edit. Last note I want to make is that it's really important to see money as 'freedom' many people that are raised in poverty or low middle class have a one day at a time survival mentality and money is spent the minute they get it out of necessity. This mindset needs changed if you want to get rich. Here's a good article on money as freedom.

[–]_MysticFox 1 points1 points [recovered] | Copy

I'm in uni, and I don't understand how people spend so much.

Let's make a list: food, clothing, vacations, living expense, car, cooking utensils, and sleeping items like pillows, blanket, etc. if you're going out, a meal will cost something like $20 max

How much more can a person spend?

[–]JackGetsIt0 points1 point  (4 children) | Copy

You'd be amazed at all the extra expenses that come up in the course of a year. Medical, accidents, theft, weird fees/taxes, donations, gifts, repairs, mistakes, etc. etc. Even an excellent budget can be off by 20-30%

[–]_MysticFox 1 points1 points [recovered] | Copy

Okay, medical and accidents is still a small percentage.

Let's exclude theft because if we're not overconsuming, what is there to steal? Taxes are a given, but they don't destroy your income. Donations are tax deductible. Repairs come with vehicle costs.

Say I'm making $70k a year after taxes. I'm spending $10k on housing and food. Let's add another $1k-$2k if I'm going to go out more for food or buy better food.

My car is definitely nice and came for $7k, but let's do $10k. Let's estimate insurance and repairs for $5k. Let's estimate health insurance to $5k. Let's say bullshit expenses like pots, pans, and pillows come to $2k. Let's say vacations come to $5k if I even go on one.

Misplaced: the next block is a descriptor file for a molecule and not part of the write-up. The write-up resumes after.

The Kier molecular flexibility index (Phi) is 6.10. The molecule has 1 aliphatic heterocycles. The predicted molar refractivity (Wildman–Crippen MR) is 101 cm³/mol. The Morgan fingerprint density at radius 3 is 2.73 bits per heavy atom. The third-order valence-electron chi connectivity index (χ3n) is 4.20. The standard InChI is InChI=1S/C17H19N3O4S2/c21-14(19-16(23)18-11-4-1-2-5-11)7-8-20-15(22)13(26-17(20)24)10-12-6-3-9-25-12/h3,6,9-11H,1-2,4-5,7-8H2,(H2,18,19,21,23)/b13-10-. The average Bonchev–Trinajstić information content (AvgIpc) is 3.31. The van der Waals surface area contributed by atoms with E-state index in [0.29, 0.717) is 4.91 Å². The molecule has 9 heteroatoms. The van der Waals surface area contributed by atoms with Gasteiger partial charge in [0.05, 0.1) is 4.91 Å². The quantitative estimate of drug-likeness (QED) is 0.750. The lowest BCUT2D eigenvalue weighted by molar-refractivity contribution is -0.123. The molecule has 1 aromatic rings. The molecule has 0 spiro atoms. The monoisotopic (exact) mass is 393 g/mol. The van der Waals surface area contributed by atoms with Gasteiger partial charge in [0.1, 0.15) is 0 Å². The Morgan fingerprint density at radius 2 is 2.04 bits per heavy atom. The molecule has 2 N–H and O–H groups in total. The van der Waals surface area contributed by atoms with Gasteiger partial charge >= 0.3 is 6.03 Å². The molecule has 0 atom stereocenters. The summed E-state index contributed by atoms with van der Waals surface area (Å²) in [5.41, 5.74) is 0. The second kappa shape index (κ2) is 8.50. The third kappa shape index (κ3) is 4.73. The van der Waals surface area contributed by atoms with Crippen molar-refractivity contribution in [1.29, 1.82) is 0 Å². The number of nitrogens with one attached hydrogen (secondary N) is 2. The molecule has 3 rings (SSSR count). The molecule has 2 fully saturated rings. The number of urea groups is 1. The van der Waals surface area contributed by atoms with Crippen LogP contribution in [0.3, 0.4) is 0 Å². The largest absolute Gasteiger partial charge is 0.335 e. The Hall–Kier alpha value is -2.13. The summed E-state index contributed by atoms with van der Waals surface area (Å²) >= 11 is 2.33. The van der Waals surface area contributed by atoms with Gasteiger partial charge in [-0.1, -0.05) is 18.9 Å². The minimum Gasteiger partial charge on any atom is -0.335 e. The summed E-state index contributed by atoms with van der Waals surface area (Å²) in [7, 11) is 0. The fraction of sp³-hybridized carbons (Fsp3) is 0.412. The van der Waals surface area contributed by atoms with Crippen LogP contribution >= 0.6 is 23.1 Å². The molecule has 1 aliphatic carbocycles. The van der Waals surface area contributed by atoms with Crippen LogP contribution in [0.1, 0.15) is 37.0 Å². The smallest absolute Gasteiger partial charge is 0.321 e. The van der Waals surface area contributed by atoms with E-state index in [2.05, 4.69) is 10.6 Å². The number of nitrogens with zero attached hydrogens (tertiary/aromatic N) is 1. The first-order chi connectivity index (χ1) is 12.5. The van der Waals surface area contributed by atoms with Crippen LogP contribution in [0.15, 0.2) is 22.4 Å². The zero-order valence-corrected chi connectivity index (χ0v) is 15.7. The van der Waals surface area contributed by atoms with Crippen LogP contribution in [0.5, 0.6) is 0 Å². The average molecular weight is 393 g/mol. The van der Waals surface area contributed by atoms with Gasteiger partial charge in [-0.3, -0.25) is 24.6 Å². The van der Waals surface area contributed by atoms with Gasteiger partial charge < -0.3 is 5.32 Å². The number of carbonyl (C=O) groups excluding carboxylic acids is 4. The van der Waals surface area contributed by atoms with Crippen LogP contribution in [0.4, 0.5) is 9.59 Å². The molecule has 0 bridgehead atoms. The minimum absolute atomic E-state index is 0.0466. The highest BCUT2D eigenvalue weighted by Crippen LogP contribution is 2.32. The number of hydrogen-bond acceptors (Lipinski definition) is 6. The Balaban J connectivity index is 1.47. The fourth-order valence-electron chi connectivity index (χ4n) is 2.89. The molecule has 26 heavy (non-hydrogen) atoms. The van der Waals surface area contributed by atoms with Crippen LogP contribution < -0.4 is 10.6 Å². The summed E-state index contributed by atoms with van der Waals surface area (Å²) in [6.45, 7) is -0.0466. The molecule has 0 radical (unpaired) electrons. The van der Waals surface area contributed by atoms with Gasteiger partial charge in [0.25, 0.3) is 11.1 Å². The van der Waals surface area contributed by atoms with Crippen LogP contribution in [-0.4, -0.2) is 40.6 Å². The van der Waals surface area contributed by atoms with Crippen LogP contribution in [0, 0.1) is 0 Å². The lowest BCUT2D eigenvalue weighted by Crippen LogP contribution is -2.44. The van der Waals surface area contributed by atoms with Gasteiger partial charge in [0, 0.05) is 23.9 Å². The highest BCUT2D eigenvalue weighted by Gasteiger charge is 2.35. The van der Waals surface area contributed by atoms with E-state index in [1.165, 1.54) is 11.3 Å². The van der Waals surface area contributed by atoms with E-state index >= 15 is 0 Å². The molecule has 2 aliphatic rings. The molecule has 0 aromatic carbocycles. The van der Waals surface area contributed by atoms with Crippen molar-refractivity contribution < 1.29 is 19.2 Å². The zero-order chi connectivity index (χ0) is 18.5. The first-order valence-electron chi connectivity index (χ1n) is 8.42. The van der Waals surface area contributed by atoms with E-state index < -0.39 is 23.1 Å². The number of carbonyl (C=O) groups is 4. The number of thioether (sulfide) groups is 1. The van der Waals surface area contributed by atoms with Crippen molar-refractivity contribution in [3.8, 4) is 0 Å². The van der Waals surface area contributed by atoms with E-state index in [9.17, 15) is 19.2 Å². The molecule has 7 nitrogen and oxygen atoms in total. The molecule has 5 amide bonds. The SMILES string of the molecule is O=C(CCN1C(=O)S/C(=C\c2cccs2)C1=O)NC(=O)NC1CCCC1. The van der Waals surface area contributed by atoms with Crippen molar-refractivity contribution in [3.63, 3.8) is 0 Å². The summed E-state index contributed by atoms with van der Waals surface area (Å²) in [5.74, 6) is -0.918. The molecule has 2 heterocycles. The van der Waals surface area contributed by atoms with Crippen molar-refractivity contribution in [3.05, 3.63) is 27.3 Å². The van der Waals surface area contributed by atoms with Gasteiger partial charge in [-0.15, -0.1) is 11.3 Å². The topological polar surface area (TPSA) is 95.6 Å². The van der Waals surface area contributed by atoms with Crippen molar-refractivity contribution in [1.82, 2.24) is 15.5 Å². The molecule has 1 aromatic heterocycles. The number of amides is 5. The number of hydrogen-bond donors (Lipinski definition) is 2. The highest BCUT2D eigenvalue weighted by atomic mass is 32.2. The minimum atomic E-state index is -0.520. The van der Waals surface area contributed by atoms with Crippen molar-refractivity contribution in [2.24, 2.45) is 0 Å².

$10k + $10k + $5k + $5k + $2k + $5k $30k + $2k + $5k $37k

That leaves me with AT LEAST $33k. If I already have a car that's $43k extra. What the fuck are people doing with $0 savings accounts with that much extra cash? With my current student debt and that level of savings, I'd kill it off within two years.

[–]JackGetsIt0 points1 point  (2 children) | Copy

Say I'm making $70k a year after taxes

Most people aren't working with this type of base pay. Your numbers are also going to change DRASTICALLY depending on where you live.

edit. Also people lose jobs and while searching for new jobs are out of income. Moving costs for new jobs as well effect budgets. People are moving and change more jobs more frequently than ever. You're also leaving out student loans and paying for a family.

[–]_MysticFox 1 points1 points [recovered] | Copy

Ok. Subtract however much in savings with however much in pay. I make $60k? $30k savings. I make $50k which is just average income? $20k. Let's say I'm dumb enough to major in something stupid and make severely less than average pay at $35k, lower than most states pay for teachers, you still save $5k for only that year.

[–]JackGetsIt0 points1 point  (0 children) | Copy

Ok. I still don't think you're seeing the big picture here. Let me run some numbers for you.

50k salary.

1/3 gone for taxes and 401k/pension. You never even see that money.


Student loans based on that income are going to be minimum 500 a month payments.


Rent's are sky high right now. You're not getting under 1200 in most areas. Let's assume you get a roommate, so 600 a month.


Food is sky high and people don't cook anymore and most jobs don't give you time to cook. So 500 is bare minmum and ends up way closer to 1000k for most people but lets do the 500.


50k income saving should be minimum 10% of salary.


Car payment and ins. 300 minimum. Gas 200 per month.


Phone, internet, are now mandatory to exist in modern society. Lets also lump in utilities. So 300 is super conservative estimate.


You've got 400 dollars (over the whole year) now left for: hobbies, vacations, accidents, extra work expenses, clothes, shoes, toiletries, fees, mistakes, parking tickets, buying media, maintaining the things you own, etc, etc.

All this also assumes you don't have a pot or cigarette or drinking issue. Also this assumes you never go on dates or social events that cost money.